‘With the Fire on High’ is wise, poetic, and perfect for foodies

Elizabeth Acevedo’s latest YA novel has wide appeal, a compelling lead, and descriptions of mouthwatering food. 

Courtesy of HarperCollins
“With the Fire on High” by Elizabeth Acevedo, HarperTeen, 400 pp.

For Emoni Santiago, cooking is a passion and a release valve. When her Philadelphia high school offers a culinary arts class with an apprenticeship in Spain, it’s a dream come true – but between school, a toddler, a job, the prospect of college, and just making rent, there’s no way a trip to Spain can happen.

Emoni’s family setup is complicated. Her mother died when she was born and her dad returned to Puerto Rico shortly after, leaving her ’Buela (abuela is Spanish for “grandma”) to raise her alone. Then Emoni became pregnant her freshman year and had her daughter. She’s been forced to navigate the teen/adult fulcrum point earlier than most, so she’s a marvel of self-control, with wisdom beyond her years. 

As a hands-on learner who excels by doing, Emoni is all art and heart, so the culinary class proves uniquely challenging. The instructor emphasizes a professional approach: safety, precision, consistency. But Emoni struggles to translate her natural instincts into science. When Chef quizzes her on the correct temperature for chicken, for instance, she describes the right color and feel instead. Deviating from a recipe is forbidden, even if Emoni’s changes would improve it. 

This mismatch of approaches is tough for Emoni to swallow, especially with guidance counselors pushing her to study culinary arts in college. With her innate talent and family situation, she thinks, why study cooking when she could be out there doing it, making money for her family instead of spending it? She’s almost 18, but Emoni still has growing to do.

Emoni is a serious and devoted mother, the kind who reads parenting books and isn’t afraid to hold a disciplinary line with her daughter or the baby’s father. Her love for her daughter determines how Emoni plans for life after high school, who she’s friends with, how she interacts with her dad, and if she lets Malachi (a transfer student with dimples of mass destruction) walk her to class. When she decides to do something, though, she’s an unstoppable force of dedication and self-denial.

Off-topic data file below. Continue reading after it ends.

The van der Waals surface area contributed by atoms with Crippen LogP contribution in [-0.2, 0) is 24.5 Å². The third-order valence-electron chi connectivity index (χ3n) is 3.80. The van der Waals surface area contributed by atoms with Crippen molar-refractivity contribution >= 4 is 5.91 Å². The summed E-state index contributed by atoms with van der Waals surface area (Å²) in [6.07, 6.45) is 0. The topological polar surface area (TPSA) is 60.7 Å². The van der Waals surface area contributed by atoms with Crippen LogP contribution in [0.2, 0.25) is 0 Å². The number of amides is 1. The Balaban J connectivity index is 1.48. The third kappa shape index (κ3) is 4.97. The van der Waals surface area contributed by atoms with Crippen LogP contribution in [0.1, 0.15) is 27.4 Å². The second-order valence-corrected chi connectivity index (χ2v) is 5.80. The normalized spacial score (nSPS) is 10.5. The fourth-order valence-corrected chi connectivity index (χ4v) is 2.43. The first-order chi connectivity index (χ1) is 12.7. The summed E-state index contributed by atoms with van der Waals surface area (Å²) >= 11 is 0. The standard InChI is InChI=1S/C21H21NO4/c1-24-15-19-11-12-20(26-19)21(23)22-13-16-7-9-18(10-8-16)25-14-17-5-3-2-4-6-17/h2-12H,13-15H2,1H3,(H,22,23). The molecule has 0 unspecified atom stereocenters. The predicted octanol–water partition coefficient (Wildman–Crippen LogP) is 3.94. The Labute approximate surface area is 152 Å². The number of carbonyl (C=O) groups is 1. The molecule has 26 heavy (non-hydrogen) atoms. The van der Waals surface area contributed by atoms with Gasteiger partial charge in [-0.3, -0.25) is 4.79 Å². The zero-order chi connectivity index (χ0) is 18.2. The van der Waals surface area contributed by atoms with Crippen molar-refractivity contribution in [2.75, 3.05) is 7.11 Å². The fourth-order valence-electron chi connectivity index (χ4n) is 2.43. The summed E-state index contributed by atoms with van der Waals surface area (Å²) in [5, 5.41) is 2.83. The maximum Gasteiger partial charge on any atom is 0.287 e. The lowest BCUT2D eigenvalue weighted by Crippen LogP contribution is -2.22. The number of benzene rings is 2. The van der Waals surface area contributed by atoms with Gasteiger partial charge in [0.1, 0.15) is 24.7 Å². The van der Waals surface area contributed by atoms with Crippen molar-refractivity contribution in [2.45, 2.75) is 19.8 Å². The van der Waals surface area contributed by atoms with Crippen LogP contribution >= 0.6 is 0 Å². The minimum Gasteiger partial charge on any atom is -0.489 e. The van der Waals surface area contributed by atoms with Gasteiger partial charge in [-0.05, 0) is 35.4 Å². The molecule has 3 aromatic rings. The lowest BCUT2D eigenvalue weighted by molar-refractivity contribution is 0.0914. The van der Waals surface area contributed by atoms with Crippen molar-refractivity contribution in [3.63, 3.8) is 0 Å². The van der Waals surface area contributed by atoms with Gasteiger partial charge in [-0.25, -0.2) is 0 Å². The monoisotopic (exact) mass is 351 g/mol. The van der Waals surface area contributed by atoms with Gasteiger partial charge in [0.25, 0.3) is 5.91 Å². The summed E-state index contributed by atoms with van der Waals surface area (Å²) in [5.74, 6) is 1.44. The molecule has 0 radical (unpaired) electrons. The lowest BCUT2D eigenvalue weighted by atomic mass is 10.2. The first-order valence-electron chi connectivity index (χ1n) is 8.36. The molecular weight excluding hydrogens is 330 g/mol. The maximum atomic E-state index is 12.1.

This is partly a reaction to her weird relationship with her dad, a community organizer. He visits once a year but otherwise doesn’t engage beyond an occasional phone call.

“My father isn’t a bad man. He helps a lot of people,” Emoni hedges. “But his passions confuse me. Although he raises money for his causes, he never sends any here. Although he cares about his community, his own family gets the short end of the stick. It’s like the best of him is reserved for strangers. And it mixes me up, like batter that isn’t fully blended so there are still hard lumps baking beneath the surface.”

Passages like that are why I’m a ride-or-die Elizabeth Acevedo fan. I fell hard for "The Poet X" last year and hoped her poetry-less sophomore novel would hold up. It turns out Acevedo’s prose is as brilliant as her poetry: she guides readers gently but firmly, with heart-stopping clarity, to each sharp point. 

The power she fits into a few words is astonishing. Where Laini Taylor writes Italian espresso, Elizabeth Acevedo writes artisanal fudge. “With the Fire on High” is bittersweet and dense, each bite containing chewy, dark universes unto itself.

What’s more, Acevedo has a way of making this hyper-specific, fictional, teenage experience feel like an allegory of your own life. You’ll find pieces of yourself embedded in her characters, like the nuts in a walnut torte.

Looking for pop culture lineage? Fans of “Save the Last Dance” will recall Kerry Washington’s teen mom character. The clash between talent and training is right out of “Drumline.” Conversations about gentrification call up “Pride” by Ibi Zoboi. I’d be remiss not to cite “The Great British Baking Show” and all things Food Network. 

The audience for “With the Fire on High” is near-universal. Read this if you like to cook, want to travel, have raised money for a high school trip, have a good family, have a tough family, have a young one, have eyes, have taste buds, have taste, love school, hate school, are hungry, hunger for more. I’ll be over here with the other Acevedo stans when you’re ready.

Content warnings: sexual content, language, underage drinking.

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